|MadSci Network: Zoology|
Maria, While it is extremely hard to determine which species will become extinct next, it is well known that many species become extinct each day from man's destruction of their habitat. San Diego county, where I live, is a hot spot in the world for threatened and endangered species because of rampant development here which destroys habit daily. Another point is that important species are not just "charismatic megafauna" - big cuddly animals. Many organisms important to proper functioning of our ecosystem are so small you would have trouble even seeing them. It may help you to read a note I wrote: EXTINCTION: CALIFORNIA'S GRIZZLY SYMBOL. Why do people say they LOVE our area? Is it our climate with its quiet, clean air? Rolling topography with its rich diversity of plants and animals and beautiful views? Most developers scrape the land bare and level it. This destroys habitat, views and with it plants and animals that have lived here as species far longer than humans. Habitat is all components of an area needed for something to live there. We need a reasonable goal for what we want our area [habitat] to be in the future. I propose Aldo Leopold's statement as a starting point "A thing is right when it tends to preserve the integrity, stability, and beauty of the biotic community. It is wrong when it tends otherwise." Although we are not endangered, many endangered species call this area home too. Congress recognized the importance to us of threatened and endangered species in 1973 when they enacted our Threatened and Endangered Species Act. Since the 1600s the rate of extinction has accelerated rapidly because of human population growth and resource consumption. Today, most of the world’s habitats are changing faster than most species can adapt to such changes. The current global extinction rate is estimated at about 20,000 species per year. The survival of ecosystems (plant and animal communities and their physical surroundings) such as brush or wetlands depends on their biodiversity, or variety of plants, animals, and habitats, as well as the many interactions among these species. The removal or disappearance of one or several species may irreversibly damage the ecosystem and lead to its decline. The irreversible loss of biodiversity has a serious impact on the ability of remaining species, including humans, to survive. Humans depend on species diversity and healthy ecosystems to provide food, clean air and water, and fertile soil. In addition, we benefit greatly from the many medicines and other products that biodiversity provides. As many as 40 percent of our modern pharmaceutical medicines are derived from plants or animals. A recent article in the North County Times "A fertile source for lifesaving drugs" describes one important resource, North County's wetlands. Dr William Fenical, director of the Scripps Center for Marine Biotechnology and Biomedicine is discovering microbes that have medicinal qualities in these fast-disappearing wetlands [we have less than 10% of the original wetlands left in San Diego County]. As species evolve, most adapt to a specific habitat or environment that best meets their survival needs. Without this habitat the species may not survive. Pollution, drainage of wetlands, conversion of shrub lands, urbanization, and road and dam construction have destroyed or seriously damaged and fragmented available habitats. Habitat fragmentation, the isolation and division of habitats into smaller areas, has caused plant and animal species in the remaining islands of habitat to lose contact with other populations of their own kind. This reduces their genetic diversity and makes them less adaptable to environmental or climatic change. These small populations are highly vulnerable to extinction. Kelleen Flaherty, Biology expert says: Extinction is a critically important topic in biology that needs far more attention than it is getting. No one knows precisely how many species are going extinct. The fact that no one knows makes the whole idea of extinction even scarier. As a result of the activity of human beings (pollution and destruction of the environment), lots of species are going extinct before we even get a chance to identify them! Aldo Leopold said "If the biota in the course of aeons has built something we like but do not understand, then who but a fool would discard seemingly useless parts? To keep every cog and wheel is the first precaution of intelligent tinkering".Wallace Stegner said "We are the most dangerous species of life on the planet, and every other species, even the earth itself, has cause to fear our power to exterminate. But we are also the only species which, when it chooses to do so, will go to great effort to save what it might destroy." Habitat destruction has made San Diego County a hot spot in the world for threatened and endangered species. In 1998 San Diego City approved a Multiple Species Habitat Conservation Plan that was hailed as an important step in preserving ALL species, especially those threatened with extinction by man The last California Grizzly in San Diego County was shot in 1909 and the last one in California killed in the 1920's!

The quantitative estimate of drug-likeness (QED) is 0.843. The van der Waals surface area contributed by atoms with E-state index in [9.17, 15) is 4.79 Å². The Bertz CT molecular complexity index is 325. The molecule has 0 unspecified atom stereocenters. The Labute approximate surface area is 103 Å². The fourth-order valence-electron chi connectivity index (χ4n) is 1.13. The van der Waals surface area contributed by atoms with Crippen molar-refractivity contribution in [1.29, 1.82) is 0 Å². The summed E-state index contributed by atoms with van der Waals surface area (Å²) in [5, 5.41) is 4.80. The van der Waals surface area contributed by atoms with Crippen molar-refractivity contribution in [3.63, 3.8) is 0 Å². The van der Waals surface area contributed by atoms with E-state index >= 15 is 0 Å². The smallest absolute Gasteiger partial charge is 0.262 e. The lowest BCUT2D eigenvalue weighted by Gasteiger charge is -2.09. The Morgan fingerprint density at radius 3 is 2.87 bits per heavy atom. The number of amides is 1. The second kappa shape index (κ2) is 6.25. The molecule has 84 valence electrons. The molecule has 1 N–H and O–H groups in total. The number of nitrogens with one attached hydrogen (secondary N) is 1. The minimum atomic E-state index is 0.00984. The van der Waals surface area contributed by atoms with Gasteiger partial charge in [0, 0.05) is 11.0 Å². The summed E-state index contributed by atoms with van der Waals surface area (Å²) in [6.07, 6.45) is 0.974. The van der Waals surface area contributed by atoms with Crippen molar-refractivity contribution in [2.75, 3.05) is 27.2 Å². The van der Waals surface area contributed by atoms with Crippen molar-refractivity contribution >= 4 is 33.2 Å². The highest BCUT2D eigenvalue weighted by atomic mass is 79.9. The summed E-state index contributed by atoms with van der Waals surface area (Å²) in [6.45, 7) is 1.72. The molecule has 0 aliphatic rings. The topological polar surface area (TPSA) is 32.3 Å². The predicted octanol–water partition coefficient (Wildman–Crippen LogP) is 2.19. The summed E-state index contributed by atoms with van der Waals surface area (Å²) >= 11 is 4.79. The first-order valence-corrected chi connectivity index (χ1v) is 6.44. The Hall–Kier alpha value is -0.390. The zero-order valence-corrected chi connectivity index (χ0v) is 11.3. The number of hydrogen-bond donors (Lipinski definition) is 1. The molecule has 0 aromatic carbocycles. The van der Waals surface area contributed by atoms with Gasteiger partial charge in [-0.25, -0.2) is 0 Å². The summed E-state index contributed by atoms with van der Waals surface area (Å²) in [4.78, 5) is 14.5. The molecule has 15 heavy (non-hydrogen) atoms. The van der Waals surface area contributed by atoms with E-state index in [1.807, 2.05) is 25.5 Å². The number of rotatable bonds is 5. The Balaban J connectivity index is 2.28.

Try the links in the MadSci Library for more information on Zoology.